One of the intriguing aspects of reality, as far as we are able to analyze and perceive it to date, is that it depends upon a relatively small set of dimensionless parameters. Here is a listed set, taken from the paper “Dimensionless constants, cosmology, and other dark matters” by Max Tegmark (MIT), Anthony Aguirre (UCSC), Martin J Rees (Cambridge), and Frank Wilczek (MIT) (Phys.Rev. D73 (2006) 023505):
And here are the derived physical parameters:
I got to this paper via an article in New Scientist (subscription required for full article) by one of the paper’s authors (Max Tegmark) who feels that our universe itself is a mathematical construct:
Here, I will push this idea to its extreme and argue that our universe is not just described by mathematics – it is mathematics. While this hypothesis might sound rather far-fetched, it makes startling predictions about the structure of the universe that could be testable by observations. It should also be useful in narrowing down what an ultimate theory of everything could look like….
So here is the crux of my argument. If you believe in an external reality independent of humans, then you must also believe in what I call the mathematical universe hypothesis: that our physical reality is a mathematical structure. In other words, we all live in a gigantic mathematical object – one that is more elaborate than a dodecahedron, and probably also more complex than objects with intimidating names like Calabi-Yau manifolds, tensor bundles and Hilbert spaces, which appear in today’s most advanced theories. Everything in our world is purely mathematical – including you.
Tegmark also feels that this hypothesis leads inevitably to the conclusion that multiverses exist that embody different combinations of dimensionless parameters; we just happen to be in one in which life as we know it can evolve. I’m impressed that Tegmark et al. in the “Dimensionless parameters” paper were willing to include “design” as one explanation for the “fine-tuned for life” values of the parameters, though (rightly) stating that physicists prefer the others:
So why do we observer these 31 parameters to have the particular values listed in Table 1? Interest in that question has grown the the gradual realization that some of these parameters appear fine-tuned for life, in the sense that small relative changes to their values would result in dramatic qualitative changes that could preclude intelligent life, and hence the very possibility of reflective observation. As discussed extensively elsewhere [list of footnotes], there are four common responses to this realization:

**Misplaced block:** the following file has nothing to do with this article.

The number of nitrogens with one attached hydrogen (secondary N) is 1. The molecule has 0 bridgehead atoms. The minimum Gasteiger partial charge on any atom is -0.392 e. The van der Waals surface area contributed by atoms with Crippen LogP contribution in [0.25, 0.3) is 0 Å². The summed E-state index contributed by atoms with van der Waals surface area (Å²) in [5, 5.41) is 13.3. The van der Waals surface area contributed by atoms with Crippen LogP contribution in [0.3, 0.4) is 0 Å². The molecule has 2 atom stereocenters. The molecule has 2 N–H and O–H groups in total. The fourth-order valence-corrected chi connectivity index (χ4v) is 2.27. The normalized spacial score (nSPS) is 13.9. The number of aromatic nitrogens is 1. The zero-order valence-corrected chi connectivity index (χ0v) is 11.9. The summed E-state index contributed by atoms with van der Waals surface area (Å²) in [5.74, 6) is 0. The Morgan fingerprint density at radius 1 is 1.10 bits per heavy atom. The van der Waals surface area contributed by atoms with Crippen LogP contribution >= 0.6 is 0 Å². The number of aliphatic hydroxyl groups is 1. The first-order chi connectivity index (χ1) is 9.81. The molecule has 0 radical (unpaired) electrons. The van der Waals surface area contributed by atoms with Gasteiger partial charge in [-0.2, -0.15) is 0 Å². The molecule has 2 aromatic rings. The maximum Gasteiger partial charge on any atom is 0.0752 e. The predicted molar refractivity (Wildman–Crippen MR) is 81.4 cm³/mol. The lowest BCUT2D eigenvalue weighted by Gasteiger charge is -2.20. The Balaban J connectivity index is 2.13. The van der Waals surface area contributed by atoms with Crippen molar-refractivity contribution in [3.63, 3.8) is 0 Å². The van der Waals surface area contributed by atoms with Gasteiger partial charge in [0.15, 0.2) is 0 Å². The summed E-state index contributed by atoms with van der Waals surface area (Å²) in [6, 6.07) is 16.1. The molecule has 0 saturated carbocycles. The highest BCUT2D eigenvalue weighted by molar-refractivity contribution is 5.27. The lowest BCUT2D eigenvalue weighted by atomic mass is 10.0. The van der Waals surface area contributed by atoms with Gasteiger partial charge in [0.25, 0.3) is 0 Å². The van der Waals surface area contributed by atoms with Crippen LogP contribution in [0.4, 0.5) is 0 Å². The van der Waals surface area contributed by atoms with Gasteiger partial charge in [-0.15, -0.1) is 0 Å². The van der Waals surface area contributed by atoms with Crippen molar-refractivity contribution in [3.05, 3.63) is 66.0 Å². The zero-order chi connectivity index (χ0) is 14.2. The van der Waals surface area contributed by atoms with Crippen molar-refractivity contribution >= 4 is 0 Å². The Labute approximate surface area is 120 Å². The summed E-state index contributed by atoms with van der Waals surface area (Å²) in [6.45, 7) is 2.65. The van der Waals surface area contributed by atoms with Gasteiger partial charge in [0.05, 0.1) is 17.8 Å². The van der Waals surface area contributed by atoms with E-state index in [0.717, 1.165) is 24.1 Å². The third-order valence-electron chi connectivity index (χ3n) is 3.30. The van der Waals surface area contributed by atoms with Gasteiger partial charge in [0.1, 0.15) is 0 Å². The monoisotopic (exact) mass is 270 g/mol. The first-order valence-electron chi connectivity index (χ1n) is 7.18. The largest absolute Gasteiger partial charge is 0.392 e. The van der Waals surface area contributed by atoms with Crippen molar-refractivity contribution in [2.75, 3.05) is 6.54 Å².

- Fluke: Any apparent fine-tuning is a fluke and is best ignored.
- Multiverse: These parameters vary across an ensemble of physically realized and (for all practical purposes) parallel universes, and we find ourselves in one where life is possible.
- Design: Our universe is somehow created or simulated with parameters chose to allow life.
- Fecundity: There is no fine-tuning, because intelligent life of some form will emerge under extremely varied circumstances.
Options 1, 2 and 4 tend to be preferred by physicists, with recent developments in inflation and high-energy theory given new popularity to option 2. (Tegmark et al., Phys.Rev. D73 (2006) 023505, pp. 1-4)
No great theological or philosophic intent to this posting, other than I tend to lean towards the “Design” answer. My intended college major during my senior year of high school was astrophysics; that came to a halt upon reading an article about the bartenders and cab drivers with PhDs in astrophysics, but I remain interested in the topic. On the other hand, as someone who has done real-world simulation work (cruise missiles, large space structures, the Space Shuttle flight simulators, and tectonic processes on Venus), I’m keenly aware of how model definition and parameter selection directly leads to your results. ..bruce..
1 thought on “The parameters of reality (ours, at least)”
All four possibilities can work together. For example, let’s assume we’re in a multiverse. Even then, as I understand the math, a universe such as ours would initially be extremely rare — a fluke, so to speak. However, once a universe such as ours exists, it may develop a means for propogating other universes like itself, such that it becomes less rare for such universes to exist in the multiverse. Over time, universes like ours might even become quite common according to a sort of cosmic Darwinian selection. How could a universe like ours propogate? Some have speculated that black holes (which theoretically could only form in a universe like our own) might be doing something of the sort. Another possibility is that sufficiently advanced intelligence may prove capable of producing new universes computationally, as described in the Simulation Hypothesis of the Simulation Argument, and need not rely merely on the sort of improbability that might have produced a first universe capable of producing advanced intelligence.